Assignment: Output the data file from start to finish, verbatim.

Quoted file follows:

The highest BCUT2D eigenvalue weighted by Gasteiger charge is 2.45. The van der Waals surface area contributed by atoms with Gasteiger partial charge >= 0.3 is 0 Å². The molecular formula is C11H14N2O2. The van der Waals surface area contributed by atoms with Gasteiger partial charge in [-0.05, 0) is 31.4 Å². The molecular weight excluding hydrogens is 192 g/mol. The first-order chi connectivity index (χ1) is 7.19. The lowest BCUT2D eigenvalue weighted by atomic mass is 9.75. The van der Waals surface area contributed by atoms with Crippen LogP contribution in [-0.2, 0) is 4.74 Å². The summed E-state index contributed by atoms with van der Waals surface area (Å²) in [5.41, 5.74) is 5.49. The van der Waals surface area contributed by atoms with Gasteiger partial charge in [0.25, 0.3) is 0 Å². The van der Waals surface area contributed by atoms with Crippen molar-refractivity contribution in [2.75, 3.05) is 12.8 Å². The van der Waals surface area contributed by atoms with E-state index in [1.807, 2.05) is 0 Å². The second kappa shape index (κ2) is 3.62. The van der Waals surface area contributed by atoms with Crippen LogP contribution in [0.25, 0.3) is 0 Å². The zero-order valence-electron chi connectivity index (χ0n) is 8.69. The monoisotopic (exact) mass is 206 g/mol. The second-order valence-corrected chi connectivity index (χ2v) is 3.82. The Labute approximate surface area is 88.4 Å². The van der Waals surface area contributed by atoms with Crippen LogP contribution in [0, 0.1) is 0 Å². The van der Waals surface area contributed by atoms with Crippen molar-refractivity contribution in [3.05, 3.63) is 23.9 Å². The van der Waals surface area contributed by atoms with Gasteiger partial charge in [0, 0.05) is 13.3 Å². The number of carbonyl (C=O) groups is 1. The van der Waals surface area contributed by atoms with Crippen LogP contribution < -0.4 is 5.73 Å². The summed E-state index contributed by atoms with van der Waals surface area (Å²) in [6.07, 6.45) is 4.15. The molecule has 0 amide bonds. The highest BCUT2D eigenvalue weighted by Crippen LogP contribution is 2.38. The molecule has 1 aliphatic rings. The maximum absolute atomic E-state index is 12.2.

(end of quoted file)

The highest BCUT2D eigenvalue weighted by Gasteiger charge is 2.45. The van der Waals surface area contributed by atoms with Gasteiger partial charge >= 0.3 is 0 Å². The molecular formula is C11H14N2O2. The van der Waals surface area contributed by atoms with Gasteiger partial charge in [-0.05, 0) is 31.4 Å². The molecular weight excluding hydrogens is 192 g/mol. The first-order chi connectivity index (χ1) is 7.19. The lowest BCUT2D eigenvalue weighted by atomic mass is 9.75. The van der Waals surface area contributed by atoms with Crippen LogP contribution in [-0.2, 0) is 4.74 Å². The summed E-state index contributed by atoms with van der Waals surface area (Å²) in [5.41, 5.74) is 5.49. The van der Waals surface area contributed by atoms with Gasteiger partial charge in [0.25, 0.3) is 0 Å². The van der Waals surface area contributed by atoms with Crippen molar-refractivity contribution in [2.75, 3.05) is 12.8 Å². The van der Waals surface area contributed by atoms with E-state index in [1.807, 2.05) is 0 Å². The second kappa shape index (κ2) is 3.62. The van der Waals surface area contributed by atoms with Crippen LogP contribution in [0.25, 0.3) is 0 Å². The zero-order valence-electron chi connectivity index (χ0n) is 8.69. The monoisotopic (exact) mass is 206 g/mol. The second-order valence-corrected chi connectivity index (χ2v) is 3.82. The Labute approximate surface area is 88.4 Å². The van der Waals surface area contributed by atoms with Crippen LogP contribution in [0, 0.1) is 0 Å². The van der Waals surface area contributed by atoms with Crippen molar-refractivity contribution in [3.05, 3.63) is 23.9 Å². The van der Waals surface area contributed by atoms with Gasteiger partial charge in [0, 0.05) is 13.3 Å². The number of carbonyl (C=O) groups is 1. The van der Waals surface area contributed by atoms with Crippen LogP contribution < -0.4 is 5.73 Å². The summed E-state index contributed by atoms with van der Waals surface area (Å²) in [6.07, 6.45) is 4.15. The molecule has 0 amide bonds. The highest BCUT2D eigenvalue weighted by Crippen LogP contribution is 2.38. The molecule has 1 aliphatic rings. The maximum absolute atomic E-state index is 12.2.